Oct 28 2018

Scribblings and Droppings no. 02: On Editing, Empathy, Words, and Wars

Palazzo Re Enzo, Bologna, Italia

Scribblings and Droppings no. 02:
On Editing, Empathy, Words, and Wars

Some more thoughts on editing the thoughts of others in order to understand one’s own:

Do you remember the corny, WASPy nostalgia that is Dead Poets Society (1989)?

Do you remember how its exordium and dénouement are constructed around the act of standing on classroom desks while literally invocating Whitman’s “barbaric yawp,” to gain a new perspective on things?

No, the movie hasn’t aged well. Nonetheless, that’s what editing and proofreading the works of others is: getting, imagining a new perspective on things.

All editing (and self-editing) requires empathy. Editing is empathy.

But self-editing doesn’t mean empathizing with yourself. It means the level of quality you reach in editing your own words is measured in your capacity to empathize with your potential readership.

In other words, how well can you the writer put yourself in the shoes of a would-be reader you have never met?

This discussion of empathy reminds me of its importance in a different context: Errol Morris’s The Fog of War (2003), a documentary about Robert McNamara (1916–2009), who was Secretary of Defense for Presidents Kennedy and Johnson.

In discussing the 1962 Cuban Missile Crisis, McNamara says (I can’t find a clip of it):

 In [former U.S. Ambassador to the Soviet Union Llewellyn E.] Thompson’s mind was this thought: Khrushchev’s gotten himself in a hell of a fix. He would then think to himself, “My God, if I can get out of this with a deal that I can say to the Russian people: ‘Kennedy was going to destroy Castro and I prevented it.'” Thompson, knowing Khrushchev as he did, thought Khrushchev will accept that. And Thompson was right. That’s what I call empathy. We must try to put ourselves inside their skin and look at us through their eyes, just to understand the thoughts that lie behind their decisions and their actions.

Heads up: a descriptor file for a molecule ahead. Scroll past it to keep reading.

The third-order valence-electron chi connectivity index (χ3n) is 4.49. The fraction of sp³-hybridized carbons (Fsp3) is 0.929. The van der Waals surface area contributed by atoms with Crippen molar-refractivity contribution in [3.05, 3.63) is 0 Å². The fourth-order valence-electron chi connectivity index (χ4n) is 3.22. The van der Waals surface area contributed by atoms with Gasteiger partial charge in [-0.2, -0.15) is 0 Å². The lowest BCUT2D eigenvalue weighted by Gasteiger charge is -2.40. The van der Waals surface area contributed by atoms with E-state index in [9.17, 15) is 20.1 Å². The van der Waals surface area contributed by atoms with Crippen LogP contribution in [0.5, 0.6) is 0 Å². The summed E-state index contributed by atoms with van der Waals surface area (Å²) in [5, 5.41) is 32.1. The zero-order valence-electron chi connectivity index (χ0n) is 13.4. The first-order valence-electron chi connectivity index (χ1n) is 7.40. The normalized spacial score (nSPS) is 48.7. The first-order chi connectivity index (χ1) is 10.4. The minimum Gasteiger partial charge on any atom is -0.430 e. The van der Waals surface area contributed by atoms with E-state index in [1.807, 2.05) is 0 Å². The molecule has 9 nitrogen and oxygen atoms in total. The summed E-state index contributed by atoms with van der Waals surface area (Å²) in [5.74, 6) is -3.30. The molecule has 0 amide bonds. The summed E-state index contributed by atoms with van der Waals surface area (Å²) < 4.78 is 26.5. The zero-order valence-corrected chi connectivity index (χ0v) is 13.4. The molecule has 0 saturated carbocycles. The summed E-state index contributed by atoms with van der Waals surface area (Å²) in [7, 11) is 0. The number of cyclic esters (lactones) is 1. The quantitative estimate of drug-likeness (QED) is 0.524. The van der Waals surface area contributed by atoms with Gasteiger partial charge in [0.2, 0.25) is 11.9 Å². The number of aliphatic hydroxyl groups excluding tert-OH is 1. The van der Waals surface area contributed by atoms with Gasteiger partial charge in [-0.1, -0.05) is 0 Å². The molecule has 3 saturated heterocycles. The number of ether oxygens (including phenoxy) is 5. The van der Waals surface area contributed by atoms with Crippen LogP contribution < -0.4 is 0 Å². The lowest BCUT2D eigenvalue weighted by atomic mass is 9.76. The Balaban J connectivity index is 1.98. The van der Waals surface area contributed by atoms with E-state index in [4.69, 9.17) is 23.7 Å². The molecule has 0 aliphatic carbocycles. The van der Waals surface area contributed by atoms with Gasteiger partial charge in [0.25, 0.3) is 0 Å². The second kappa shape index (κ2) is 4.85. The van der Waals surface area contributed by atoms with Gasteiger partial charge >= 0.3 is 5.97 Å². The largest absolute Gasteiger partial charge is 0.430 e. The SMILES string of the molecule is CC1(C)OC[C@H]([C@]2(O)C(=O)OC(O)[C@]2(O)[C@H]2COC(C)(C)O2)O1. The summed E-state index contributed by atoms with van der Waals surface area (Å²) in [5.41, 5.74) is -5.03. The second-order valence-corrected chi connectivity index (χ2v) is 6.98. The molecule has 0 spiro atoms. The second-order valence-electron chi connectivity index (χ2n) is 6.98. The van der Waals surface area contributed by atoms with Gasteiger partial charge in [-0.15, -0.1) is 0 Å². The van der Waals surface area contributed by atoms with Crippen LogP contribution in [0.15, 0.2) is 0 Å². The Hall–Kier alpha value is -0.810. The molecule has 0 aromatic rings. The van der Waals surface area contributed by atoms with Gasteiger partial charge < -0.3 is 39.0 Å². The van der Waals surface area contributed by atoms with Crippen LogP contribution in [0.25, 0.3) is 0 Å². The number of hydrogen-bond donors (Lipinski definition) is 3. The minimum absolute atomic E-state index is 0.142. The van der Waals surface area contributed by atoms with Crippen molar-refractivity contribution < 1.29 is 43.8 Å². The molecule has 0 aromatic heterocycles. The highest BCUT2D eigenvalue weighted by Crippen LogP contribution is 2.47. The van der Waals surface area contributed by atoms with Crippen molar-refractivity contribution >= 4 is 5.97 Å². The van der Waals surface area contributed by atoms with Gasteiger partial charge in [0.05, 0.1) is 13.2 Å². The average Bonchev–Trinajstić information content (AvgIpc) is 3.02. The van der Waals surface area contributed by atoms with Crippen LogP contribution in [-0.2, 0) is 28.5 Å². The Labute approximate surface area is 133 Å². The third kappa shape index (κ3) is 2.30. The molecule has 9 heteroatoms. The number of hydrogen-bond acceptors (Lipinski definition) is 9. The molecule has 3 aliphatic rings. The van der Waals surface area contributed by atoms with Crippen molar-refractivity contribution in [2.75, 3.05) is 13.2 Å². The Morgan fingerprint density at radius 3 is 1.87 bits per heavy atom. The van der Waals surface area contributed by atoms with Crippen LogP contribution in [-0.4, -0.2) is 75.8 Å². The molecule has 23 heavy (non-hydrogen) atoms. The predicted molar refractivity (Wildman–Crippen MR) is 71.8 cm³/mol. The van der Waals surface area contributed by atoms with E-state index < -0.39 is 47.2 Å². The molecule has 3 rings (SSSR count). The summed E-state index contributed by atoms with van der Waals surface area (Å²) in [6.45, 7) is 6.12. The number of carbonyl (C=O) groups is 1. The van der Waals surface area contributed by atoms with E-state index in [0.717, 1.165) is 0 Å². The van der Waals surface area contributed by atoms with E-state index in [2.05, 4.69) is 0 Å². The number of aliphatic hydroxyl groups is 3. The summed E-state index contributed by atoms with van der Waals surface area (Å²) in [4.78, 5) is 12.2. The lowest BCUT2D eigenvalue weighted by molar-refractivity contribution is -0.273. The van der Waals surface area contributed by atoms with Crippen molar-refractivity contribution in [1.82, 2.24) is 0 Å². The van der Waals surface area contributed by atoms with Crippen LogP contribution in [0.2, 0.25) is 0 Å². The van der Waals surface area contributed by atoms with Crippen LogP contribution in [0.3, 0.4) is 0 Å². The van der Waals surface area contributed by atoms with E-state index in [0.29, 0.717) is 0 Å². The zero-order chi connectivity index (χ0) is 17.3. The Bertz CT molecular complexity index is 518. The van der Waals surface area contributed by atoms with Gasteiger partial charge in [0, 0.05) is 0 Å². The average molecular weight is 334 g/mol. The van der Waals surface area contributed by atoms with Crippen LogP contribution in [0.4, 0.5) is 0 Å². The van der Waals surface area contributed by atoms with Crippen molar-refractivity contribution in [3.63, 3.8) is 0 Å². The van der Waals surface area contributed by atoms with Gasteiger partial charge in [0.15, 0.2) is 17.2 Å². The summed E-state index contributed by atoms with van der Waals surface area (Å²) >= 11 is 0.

This clip follows up on the above quotation:

Empathy can prevent nuclear war. (If only editing could be so powerful!)

 
 
 
 
 
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Oct 25 2018

Scribblings and Droppings no. 01: Building Community by Reading and Writing (and Rereading and Rewriting)

pencil shavings

Scribblings and Droppings no. 01:
Building Community by Reading and Writing
(and Rereading and Rewriting)

I’ve been working on a major book review/philosophical essay for at least six months.

I’m done now (I think), but for a lot of those months I was stuck in a rut. 

It was more fatigue than “writer’s block.”

I think part of what dislodged me from that rut was doing some proofreading and editing for some friends and family.

One was a two-page essay for a musical appreciation undergraduate course.

The other was an eight-page essay/writing sample for a graduate school application.

There is nothing novel in the observation that composition classes in high school and college often assign students to critique each other’s work.

And when you’re stuck in the tunnel-vision of your own writing project, it’s wise to get perspectives from other readers (if you can find them).

But it’s also wise to get better, more diverse perspectives by reading what others are working on, that is, via proofreading and editing.

The results: my essay is done, submitted for publication, and now I await a reply.

The student with the two-page essay (from Austin) got a grade of 100%, and the graduate school applicant (from Lubbock) was accepted.

So my local community is now stronger, my state community is stronger, and hopefully my writing will get stronger.

Read Scribbings and Droppings no. 02 here.

 
 
 
 
 
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